Tributes and condolences are pouring into the Paris Museum and Historical Society as members and friends learn of the death of beloved researcher Dale Robb.
She passed away in her home on Wednesday, March 18, 2020 at the age of 80. To her fellow volunteers at PMHS, Dale was much too young-spirited to be called an octogenarian. She laughed frequently, dressed stylishly and dismissed her misfortunes – broken bones, sprains, lacerations and bruises – with a breezy wave of her hand.
It wasn’t that she underestimated the seriousness of these injuries. As a public health nurse she understood the cumulative damage falls and abrasions did. But she refused to let them define or limit her life.
To the small group of co-workers who joined her at the museum on Thursday afternoons, asking Dale was a more reliable way of getting the truth about Paris’ past than books or records. “If Dale said something was so, then it was,” said Norma Maus, a member of the Thursday crew. “I learned from experience, after looking something up, that she was right and I wasn’t – always took her word as gospel after that.”
“Our Thursday group will really miss her,” added Chris Galloway. “She was such a bright light and so kind-hearted,” added Patti Gladding.
Born Janet Dale Robb in the part of Paris now known as Upper Town, she grew up in the shadow of the old Town Hall located on Burwell Street. Her parents, the late William and Lydia Robb, who ran a nearby hotel, rose early to ring the town bell (now located on Broadway Street) that summoned workers to the mills.
Nothing delighted Dale more than recounting stories of Paris before many of her younger PMHS colleagues were born. One of her favourites featured the “penny candy” of yesteryear: black balls, jawbreakers, licorice pipes, marshmallow “peanuts” and chocolate-covered molasses. “That was before Paris had fluoridated water,” she wrote for the Paris Library in 1945. “Many of us have lots of fillings and lost teeth, probably due to these penny candy indulgences.”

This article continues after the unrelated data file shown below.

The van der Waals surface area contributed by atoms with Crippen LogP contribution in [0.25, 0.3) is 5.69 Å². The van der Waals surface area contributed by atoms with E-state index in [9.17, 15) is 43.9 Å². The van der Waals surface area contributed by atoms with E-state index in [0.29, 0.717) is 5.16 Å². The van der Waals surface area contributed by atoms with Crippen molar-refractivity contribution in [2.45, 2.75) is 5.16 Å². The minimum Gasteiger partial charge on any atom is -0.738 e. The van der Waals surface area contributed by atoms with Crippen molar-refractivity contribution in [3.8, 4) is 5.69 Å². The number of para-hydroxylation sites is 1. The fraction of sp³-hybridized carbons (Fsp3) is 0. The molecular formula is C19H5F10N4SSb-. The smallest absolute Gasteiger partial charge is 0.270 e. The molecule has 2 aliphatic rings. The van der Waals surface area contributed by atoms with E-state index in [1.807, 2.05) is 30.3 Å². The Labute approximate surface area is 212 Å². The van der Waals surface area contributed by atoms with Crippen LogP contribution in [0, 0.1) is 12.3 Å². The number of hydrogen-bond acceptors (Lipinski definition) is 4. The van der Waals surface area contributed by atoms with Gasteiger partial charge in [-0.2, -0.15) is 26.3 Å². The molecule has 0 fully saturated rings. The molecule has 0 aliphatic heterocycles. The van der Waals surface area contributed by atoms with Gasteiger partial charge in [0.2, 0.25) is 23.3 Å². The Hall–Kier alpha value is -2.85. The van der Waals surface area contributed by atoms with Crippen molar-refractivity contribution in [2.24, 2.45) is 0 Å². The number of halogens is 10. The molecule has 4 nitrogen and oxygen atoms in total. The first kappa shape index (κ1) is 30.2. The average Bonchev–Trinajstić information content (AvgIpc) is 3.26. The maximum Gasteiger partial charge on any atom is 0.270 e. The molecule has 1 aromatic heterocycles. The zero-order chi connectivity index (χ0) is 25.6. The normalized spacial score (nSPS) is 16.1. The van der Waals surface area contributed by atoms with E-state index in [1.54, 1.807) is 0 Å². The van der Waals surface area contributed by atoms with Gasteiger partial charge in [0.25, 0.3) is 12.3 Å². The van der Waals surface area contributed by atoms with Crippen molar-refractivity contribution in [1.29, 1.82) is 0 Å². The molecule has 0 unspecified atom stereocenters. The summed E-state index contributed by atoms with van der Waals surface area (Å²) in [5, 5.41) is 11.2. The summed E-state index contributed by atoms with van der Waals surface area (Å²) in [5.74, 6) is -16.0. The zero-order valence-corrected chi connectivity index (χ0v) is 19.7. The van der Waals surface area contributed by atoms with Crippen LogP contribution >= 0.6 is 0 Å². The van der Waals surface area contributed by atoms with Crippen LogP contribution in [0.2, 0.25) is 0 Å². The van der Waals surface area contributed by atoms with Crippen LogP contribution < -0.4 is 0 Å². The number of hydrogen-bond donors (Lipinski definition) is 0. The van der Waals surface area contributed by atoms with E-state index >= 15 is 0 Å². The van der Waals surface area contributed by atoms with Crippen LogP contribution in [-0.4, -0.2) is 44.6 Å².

Dale joined the Paris Museum and Historical Society in 2004. During her time with PMHS, she served as a Director for four years, gave historical presentations, edited the newsletter and provided walking tours with her long-time friend Marie Williamson. She contributed articles to the Paris Star.
It was her kindness that touched this writer. A couple of years ago, I fractured my pelvis in a bad fall. One of my first visitors, after I was released from hospital, was Dale. She offered empathy – knowing how a broken pelvis feels – and practical advice, staying to chat for at least an hour. I followed every tip she provided. I’m convinced my recovery was hastened by Dale’s guidance.
Her death was sudden and unexpected. When she met Marie for coffee on Sunday morning, she seemed fine. On Wednesday she was gone. Marie is “finding it hard to comprehend that she won’t be around anymore”. As are we all.
Former PMHS board chair Cate Breaugh offered this tribute: “A little piece of Paris history goes with her.”
A private graveside service will take place at Paris Cemetery. A celebration of Dale’s life will take place at a later date.
by Carol Goar